L’Allegro and Il Penseroso by John Milton
These two companion works were among those featured on The Lark Ascending’s first program on March 1, 1998, and were repeated on October 25, 1998, which is the version that we are offering. Here are the notes to them by Nancy Bogen that appeared in the handout program:
Literally "The Happy One" and "The Thoughtful One," these companion poems are thought to date from Milton's last summer at Cambridge, when he was 23 years old. As the titles are suggestive of music, the poems can be considered akin to two parallel movements in a musical work that offer point-for-point contrasts.
The richness of both of these poems in that respect can only emerge with successive readings. Suffice it to say here that L'Allegro’s idealized day in the country with all of its natural sights and sounds and humble rural concerns, and nights at the balls and in the theaters of "Tow'red Cities" are balanced against Il Penseroso’s meditative walking in the woods followed by a browsing among his beloved books in a "high lonely Tow'r," and a sojourn by day in the "studious Cloister's pale" and the "peaceful hermitage."
Based on Milton's devotion to formal study at Cambridge and his subsequent long course of personal study at home, it seems generally agreed that his preference would have been for the life of Il Penseroso. Nevertheless, willy-nilly both poems also clearly reflect the interests and concerns of a young man in his early twenties with a penchant for females.
Certainly telling is his preoccupation with consorting with women and the act of procreation in L'Allegro. For example, according to one genealogy, Euphrosyne or Mirth, who is described as "fair and free," was one of three daughters of Venus and Bacchus (love and wine); according to another, she was the "buxom, blithe, and debonair" daughter with whom frolicsome Zephyr (wind) "fill'd" Aurora (dawn) while "playing" with her, "As he met her once a-Maying,/ There on Beds of Violet blue,/ And fresh-blown Roses washt in dew."
In sharp contrast to this light eroticism is the foreboding origin of Melancholy given at the beginning of L'Allegro: that she is of "Cerberus and blackest midnight born,/ In Stygian Cave forlorn,/ 'Mongst horrid shapes, and shrieks, and sights unholy." Somewhat later in L'Allegro, the "I" exhorts Euphrosyne or Mirth to lead along in dance the Mountain Nymph Sweet Liberty, concluding with: "And if I give thee honor due,/ Mirth, admit me to thy crew/ To live with her, and live with thee,/ In unreproved pleasures free."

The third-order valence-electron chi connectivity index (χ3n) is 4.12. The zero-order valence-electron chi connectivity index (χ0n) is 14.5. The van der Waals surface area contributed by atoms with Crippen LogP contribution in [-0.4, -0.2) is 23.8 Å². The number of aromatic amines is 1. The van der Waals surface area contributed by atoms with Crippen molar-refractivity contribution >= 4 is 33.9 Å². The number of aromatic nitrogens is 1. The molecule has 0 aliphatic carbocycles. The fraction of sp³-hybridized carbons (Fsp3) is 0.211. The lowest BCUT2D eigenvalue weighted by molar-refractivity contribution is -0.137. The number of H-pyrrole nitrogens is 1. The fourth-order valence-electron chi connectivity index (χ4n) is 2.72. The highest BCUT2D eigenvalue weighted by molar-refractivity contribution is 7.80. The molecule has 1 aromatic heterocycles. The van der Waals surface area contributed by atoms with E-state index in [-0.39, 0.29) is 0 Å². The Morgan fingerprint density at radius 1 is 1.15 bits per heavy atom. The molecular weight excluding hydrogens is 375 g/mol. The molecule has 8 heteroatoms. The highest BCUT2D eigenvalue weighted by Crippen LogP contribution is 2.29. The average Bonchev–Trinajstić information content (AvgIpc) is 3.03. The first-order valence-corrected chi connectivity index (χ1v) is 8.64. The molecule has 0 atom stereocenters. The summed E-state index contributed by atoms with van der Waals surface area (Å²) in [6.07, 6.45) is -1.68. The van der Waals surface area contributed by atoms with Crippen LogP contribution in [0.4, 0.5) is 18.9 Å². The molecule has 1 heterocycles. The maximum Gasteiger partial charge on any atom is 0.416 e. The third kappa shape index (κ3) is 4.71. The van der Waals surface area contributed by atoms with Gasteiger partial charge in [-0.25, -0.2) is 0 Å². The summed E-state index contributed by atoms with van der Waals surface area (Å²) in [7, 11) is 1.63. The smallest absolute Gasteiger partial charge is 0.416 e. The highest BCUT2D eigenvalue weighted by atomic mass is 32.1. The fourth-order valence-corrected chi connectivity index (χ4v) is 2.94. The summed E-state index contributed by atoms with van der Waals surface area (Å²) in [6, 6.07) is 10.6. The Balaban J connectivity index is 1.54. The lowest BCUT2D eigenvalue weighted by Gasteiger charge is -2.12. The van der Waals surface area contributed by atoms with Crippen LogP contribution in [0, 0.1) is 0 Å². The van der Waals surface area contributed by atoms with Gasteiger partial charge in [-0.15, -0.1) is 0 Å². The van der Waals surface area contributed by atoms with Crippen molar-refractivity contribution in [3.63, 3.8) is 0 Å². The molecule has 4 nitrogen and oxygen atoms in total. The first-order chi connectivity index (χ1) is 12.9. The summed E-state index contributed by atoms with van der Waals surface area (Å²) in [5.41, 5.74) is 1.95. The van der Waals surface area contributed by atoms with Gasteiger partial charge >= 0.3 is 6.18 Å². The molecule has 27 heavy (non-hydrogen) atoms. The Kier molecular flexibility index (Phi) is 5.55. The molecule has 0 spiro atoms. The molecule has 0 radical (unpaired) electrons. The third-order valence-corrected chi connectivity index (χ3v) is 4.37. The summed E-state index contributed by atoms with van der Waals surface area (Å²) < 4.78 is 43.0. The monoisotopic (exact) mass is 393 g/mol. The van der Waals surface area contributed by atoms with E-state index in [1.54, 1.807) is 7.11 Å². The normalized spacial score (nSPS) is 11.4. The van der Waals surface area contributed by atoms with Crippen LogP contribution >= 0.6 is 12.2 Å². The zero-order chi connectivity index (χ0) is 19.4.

Even in the last and presumably best of the enumerated pleasures — that regarding poetry — many of the words and phrases that Milton used are suggestive of fleshly concerns: "lap," "soft," "married," "pierce," "winding bout," "linked sweetness long drawn out," "wanton heed," "giddy cunning," "melting voice," "untwisting all the chains that tie," "hidden," "heave his head," "golden slumber on a bed of heapt Elysian flow'rs."
One would expect Il Penseroso to be devoid of such concerns, but not so entirely: "vain deluding joys" are described as "the brood of folly without father bred," and according to the second genealogy of Melancholy given there, the "bright-hair'd" Vest boare her to "solitary" Saturn, who happened to be Vesta's father. Further, by way of illustration, Milton added this quasi-erotic scene respecting Saturn and Vesta: "Oft in glimmering Bow'rs and glades/ He met her, and in secret shades/ Of woody Ida's inmost grove,/ While yet there was no fear of Jove."
Milton had contemporary models aplenty for L'Allegro and Il Penseroso, most notably, "A Dialogue Between Pleasure and Pain," which introduces Burton's Anatomy of Melancholy, and the song in praise of melancholy in Fletcher's comedy The Nice Valour, which in one anthology of the time is countered by William Strode's "Against Melancholy." But in terms of sheer expressiveness, Milton's pair of contrasting poems were and still are without equal.